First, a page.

The following sections give some recommendations for best practices when commissioning and using the tdx Volt.
tdx Volt Key Strategy
The ‘insecure’ Battery mode along with the Battery key strategy is intended for development and testing environments only.
At a minimum, the Battery should be secured with a password. In this configuration the Battery database is encrypted at rest. As such, any tdx Volts that are configured to use the Battery key strategy at least have their key stored in an encrypted database.
However, it is recommended to use the tdx Volt ‘local file’ key storage. This enables the key to be encrypted and stored in a file on disk, including a secure removable storage medium.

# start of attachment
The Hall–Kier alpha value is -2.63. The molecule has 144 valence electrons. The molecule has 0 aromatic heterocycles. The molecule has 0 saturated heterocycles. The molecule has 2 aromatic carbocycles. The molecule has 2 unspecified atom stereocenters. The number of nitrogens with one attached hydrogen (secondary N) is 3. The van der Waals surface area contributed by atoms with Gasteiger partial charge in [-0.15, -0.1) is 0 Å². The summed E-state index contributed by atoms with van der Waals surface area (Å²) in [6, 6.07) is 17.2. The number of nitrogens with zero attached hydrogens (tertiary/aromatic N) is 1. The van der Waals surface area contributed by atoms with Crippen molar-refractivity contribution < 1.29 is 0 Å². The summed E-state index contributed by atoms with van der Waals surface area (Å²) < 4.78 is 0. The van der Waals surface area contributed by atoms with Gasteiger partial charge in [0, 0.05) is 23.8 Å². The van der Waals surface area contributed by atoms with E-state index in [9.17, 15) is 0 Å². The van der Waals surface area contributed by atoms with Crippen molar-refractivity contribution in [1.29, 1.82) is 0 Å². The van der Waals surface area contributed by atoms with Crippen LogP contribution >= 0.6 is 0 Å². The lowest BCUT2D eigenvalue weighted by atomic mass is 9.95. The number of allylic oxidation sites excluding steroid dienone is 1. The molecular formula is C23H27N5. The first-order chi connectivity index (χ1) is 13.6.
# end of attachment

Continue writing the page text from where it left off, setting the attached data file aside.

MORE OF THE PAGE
An added benefit of the ‘local file’ key strategy is that it makes it much easier to establish a remote connection to your tdx Volt via the fusebox, which requires the root key to be available in order to be able to configure the connection.
Secure the Volt key
Related to the above, and in line with least privilege practices, it is recommended to not use the tdx Volt root key for applications or scripts, or for anything other than securing your tdx Volt. Instead, create a separate identity for each use case or scenario and only share the data required to complete the task at hand.
For example, when provisioning the
protoDbSync utility, create a new identity called
protoDbSync client and copy the configuration into the required configuration file, rather than using the root tdx Volt key.